I couldn’t wrap my head around binary options for some time, but now I get it… I think. Here’s a plain English explanation if you’re as puzzled.
A bit of Investopedia: Options are a derivative* instrument creating rights in specified assets – in this case, the right to buy an underlying asset on agreed terms at the point of maturity. If the market moves in the trader’s direction, they may choose to exercise the option. If the market moves in the opposite direction, the trader will want to cut their losses and allow the options to lapse. (Right. Regular options. You know all that.)
Options can be described as cash-or-nothing, or asset-or-nothing. In practice, options tend to be settled for cash rather than for the assets involved, but both alternatives are viable. Sites like www.bonusbinaryoptions.net can help inform you of the best ways to trade your binary options.
When a trader buys an option, it gives him/her a right to buy the asset at a defined price. With regular options, where the asset price grows beyond the option price, the difference becomes the trader’s profit.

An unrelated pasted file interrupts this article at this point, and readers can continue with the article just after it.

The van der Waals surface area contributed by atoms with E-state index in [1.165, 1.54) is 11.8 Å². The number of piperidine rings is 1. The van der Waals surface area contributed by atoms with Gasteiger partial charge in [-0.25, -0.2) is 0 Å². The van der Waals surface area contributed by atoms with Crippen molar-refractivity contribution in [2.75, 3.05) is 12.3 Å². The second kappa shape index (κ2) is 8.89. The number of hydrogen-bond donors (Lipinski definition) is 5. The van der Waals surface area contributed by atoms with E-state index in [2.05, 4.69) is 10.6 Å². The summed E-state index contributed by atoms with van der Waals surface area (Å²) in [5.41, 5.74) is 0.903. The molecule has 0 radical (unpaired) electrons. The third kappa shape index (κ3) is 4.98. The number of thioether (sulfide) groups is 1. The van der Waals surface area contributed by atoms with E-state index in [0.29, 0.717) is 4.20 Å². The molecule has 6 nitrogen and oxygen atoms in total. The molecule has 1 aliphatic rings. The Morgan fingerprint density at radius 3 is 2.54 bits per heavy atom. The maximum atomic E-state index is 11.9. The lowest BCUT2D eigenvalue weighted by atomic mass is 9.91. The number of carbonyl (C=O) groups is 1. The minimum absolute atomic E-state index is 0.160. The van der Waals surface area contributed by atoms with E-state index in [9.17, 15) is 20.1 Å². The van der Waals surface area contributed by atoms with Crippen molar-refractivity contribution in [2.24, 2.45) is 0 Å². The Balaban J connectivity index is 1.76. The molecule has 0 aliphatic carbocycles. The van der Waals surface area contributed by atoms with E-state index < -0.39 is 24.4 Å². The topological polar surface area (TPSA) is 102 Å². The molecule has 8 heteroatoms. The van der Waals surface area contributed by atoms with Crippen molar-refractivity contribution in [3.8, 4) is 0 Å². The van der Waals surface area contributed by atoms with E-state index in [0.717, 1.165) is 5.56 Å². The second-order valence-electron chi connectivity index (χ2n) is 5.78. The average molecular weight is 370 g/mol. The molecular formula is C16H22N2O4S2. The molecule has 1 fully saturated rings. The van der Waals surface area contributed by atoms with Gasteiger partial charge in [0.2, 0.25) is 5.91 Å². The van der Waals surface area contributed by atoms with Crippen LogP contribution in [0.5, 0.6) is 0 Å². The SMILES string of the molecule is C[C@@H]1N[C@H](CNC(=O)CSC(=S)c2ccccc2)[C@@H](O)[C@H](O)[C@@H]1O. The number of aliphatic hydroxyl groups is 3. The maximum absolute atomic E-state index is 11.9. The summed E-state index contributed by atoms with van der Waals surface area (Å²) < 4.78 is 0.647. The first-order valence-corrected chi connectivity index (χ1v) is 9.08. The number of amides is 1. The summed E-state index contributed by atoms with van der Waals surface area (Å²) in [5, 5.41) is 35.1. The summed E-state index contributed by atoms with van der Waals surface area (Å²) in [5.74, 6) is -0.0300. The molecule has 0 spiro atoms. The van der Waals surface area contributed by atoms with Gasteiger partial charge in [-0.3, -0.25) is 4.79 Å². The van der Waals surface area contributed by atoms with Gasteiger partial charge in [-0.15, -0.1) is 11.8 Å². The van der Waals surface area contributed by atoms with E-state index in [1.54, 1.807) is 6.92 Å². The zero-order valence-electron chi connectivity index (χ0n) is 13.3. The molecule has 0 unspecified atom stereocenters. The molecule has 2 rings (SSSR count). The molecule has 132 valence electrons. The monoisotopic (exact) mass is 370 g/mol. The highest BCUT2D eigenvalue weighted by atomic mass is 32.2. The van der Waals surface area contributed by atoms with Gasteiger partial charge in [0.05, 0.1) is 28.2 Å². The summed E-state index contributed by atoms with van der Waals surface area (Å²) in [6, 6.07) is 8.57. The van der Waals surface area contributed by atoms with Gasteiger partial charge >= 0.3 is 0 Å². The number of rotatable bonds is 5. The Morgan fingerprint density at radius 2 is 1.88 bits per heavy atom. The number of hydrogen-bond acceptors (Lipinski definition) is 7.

In binary options, the price of these instruments is relevant only to determining a win or loss outcome. In plain terms, a position that moves 1 point in your favor is as helpful as a 100 point-move in your favor. With binary options, both would return at the same rate, and in this sense binary options favor shallower market movements.
This has a corresponding downside: even with a small move, a lost binaries trade is a lost trade. But some brokers offer a safety percentage, designed to provide a degree of relief against the severity of a losing trade. This makes binary options slightly less volatile, but strangles potential profitability. In this respect, the safety net is a trade-off between high rewards and improved security.
When a binary trade is successful, the trader is paid a percentage gain on their original stake, over and above the capital invested in the position. With the potential for quick maturity times on the trade, binary options leave open the possibility of quick, substantial profits on otherwise small trades. While it is not without its risks, this simplistic structure makes binary options a particularly attractive choice.
Binary options can be traded online and on a small scale, by virtually anyone eligible for an account. While binary options are not an easy trade, they cut out much of the complexity and noise of financial trading. Time can be our worst enemy, because of all the second-guessing involved. By entering binary trades which are much shorter, you don’t give your psychology a chance to mess up the trade. On that note, I’ll be posting an excerpt from Wyckoff’s book next (see my original post about the book here).